FHA Student Loan Guidelines
One of the significant issues plaguing young adults is the amount of student debt they are incurring in recent years. According to Forbes, student debt is now the second highest consumer debt category ahead of credit cards and auto loans. There are 44 million students and graduates who owe an average of over $28,000 in student debt.
In recent discussions with various individuals in the workforce, many of them believe it will take years to pay off their student loans and in some instances, they are not even working in their field of study. This debt will have serious implications in their ability to qualify for an FHA loan.
Student Loan Definition
According to the HUD guidelines, the FHA Definition of a Student loan is “any loan that is incurred for educational purposes”.
FHA Student Loan Guidelines – In general, FHA lenders are required to use 1% of the student loan balance as part of the monthly obligations when determining whether the borrower meets the maximum debt to income ratio of 43%.
Effective April 2016, the FHA guidelines were once again revised and student loans are now excluded from deferred obligations and must be calculated and factored into the qualifying ratios.
FHA Student Loan Guidelines Rule Change
The following FHA student loan guidelines must now be followed when determining the minimum student loan payment amount used for qualification purposes:
- The lender must use the greater of 1% of the student loan balance, or
- The monthly student loan payment reported on the credit report, or
- The actual payment documented in writing if the student loan is not in deferment.
The new FHA student loan guidelines do not allow for deferred payments (delayed until a future date) to be excluded from the debt to income ratio calculation.
If the student loan payment reported on your credit report is less than 1% of your student loan balance, the lender is required to ignore that payment amount and use 1% of the loan balance for qualification purposes.
Only in rare circumstances will the lender have the ability to use the actual payment amount instead of 1% of the loan balance. It is for this reason that you should plan on using 1%.
Required Documentation to Qualify with Student Debt
The required student loan documentation other than the credit report will be determined by your lender depending upon your scenario.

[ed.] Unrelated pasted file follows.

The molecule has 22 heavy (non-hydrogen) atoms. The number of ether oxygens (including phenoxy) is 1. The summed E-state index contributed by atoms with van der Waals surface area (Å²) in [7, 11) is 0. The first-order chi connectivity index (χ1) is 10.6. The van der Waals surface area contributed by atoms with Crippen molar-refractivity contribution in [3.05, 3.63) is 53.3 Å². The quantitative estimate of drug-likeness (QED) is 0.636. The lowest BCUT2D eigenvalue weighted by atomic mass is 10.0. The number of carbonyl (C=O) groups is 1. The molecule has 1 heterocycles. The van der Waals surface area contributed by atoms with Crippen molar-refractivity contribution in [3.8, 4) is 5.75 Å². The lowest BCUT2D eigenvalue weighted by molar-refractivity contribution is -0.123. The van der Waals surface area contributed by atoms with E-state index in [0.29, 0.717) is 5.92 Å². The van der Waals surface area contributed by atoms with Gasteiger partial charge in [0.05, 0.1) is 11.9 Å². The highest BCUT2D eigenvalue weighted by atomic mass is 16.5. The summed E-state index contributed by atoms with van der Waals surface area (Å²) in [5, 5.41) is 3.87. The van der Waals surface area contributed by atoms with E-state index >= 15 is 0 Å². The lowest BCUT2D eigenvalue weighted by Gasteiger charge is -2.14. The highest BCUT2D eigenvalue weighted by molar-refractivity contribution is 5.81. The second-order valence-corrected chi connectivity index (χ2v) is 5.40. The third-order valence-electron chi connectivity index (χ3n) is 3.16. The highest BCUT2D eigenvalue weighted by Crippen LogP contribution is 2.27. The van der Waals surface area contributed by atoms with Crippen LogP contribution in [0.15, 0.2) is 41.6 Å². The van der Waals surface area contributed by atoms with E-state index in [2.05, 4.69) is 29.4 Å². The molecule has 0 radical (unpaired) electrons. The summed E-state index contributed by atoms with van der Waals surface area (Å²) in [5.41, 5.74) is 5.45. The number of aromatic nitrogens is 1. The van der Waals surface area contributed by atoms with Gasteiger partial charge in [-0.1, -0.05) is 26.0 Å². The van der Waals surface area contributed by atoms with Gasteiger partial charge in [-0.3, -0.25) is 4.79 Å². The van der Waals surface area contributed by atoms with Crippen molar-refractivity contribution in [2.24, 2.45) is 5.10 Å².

The lender will likely ask for written documentation of your outstanding loan balance, terms, payment status and actual required monthly payment. The lender will request this information directly from the creditor.
Student Loan Qualification Example
In this example, Sally has an outstanding student loan balance of $28,000. The minimum monthly payment amount listed on her credit report is $95.
- If the original student loan document can be found, and the required payment amount matches the minimum payment listed on the credit report, then the FHA qualifying monthly payment obligation will be $95.00
- If the original student loan agreement documentation cannot be provided then the FHA qualifying monthly payment obligation will be 1% of the loan balance or $280.00
The difference between $280 and $95 will significantly impact Sally’s ability to qualify for a larger mortgage amount.
Is Student Loan Debt Handled Differently for FHA Loans?
FHA guidelines for how student debt is managed during the mortgage qualification process is not as lenient as it is with conventional loans. If you have a high student debt balance, you may find it easier to qualify for a conventional mortgage.
Can I Qualify for an FHA loan if my Student Loan is in Default?
FHA guidelines indicate that your FHA loan cannot be approved if you are delinquent on any government loan. Therefore, if your student loan is government backed and it is in default, then you likely will not be approved for an FHA loan.
FHA Student Loan Guidelines Summary
FHA rules make it tough to get a loan with student debt based upon how that debt is calculated and weighted against the borrower’s debt to income ratios. Still, you should not let student loans prevent you from purchasing a home or refinancing.
We suggest that you speak to one of our FHA lenders to truly know what you can borrow or how much home you can afford with student debt.
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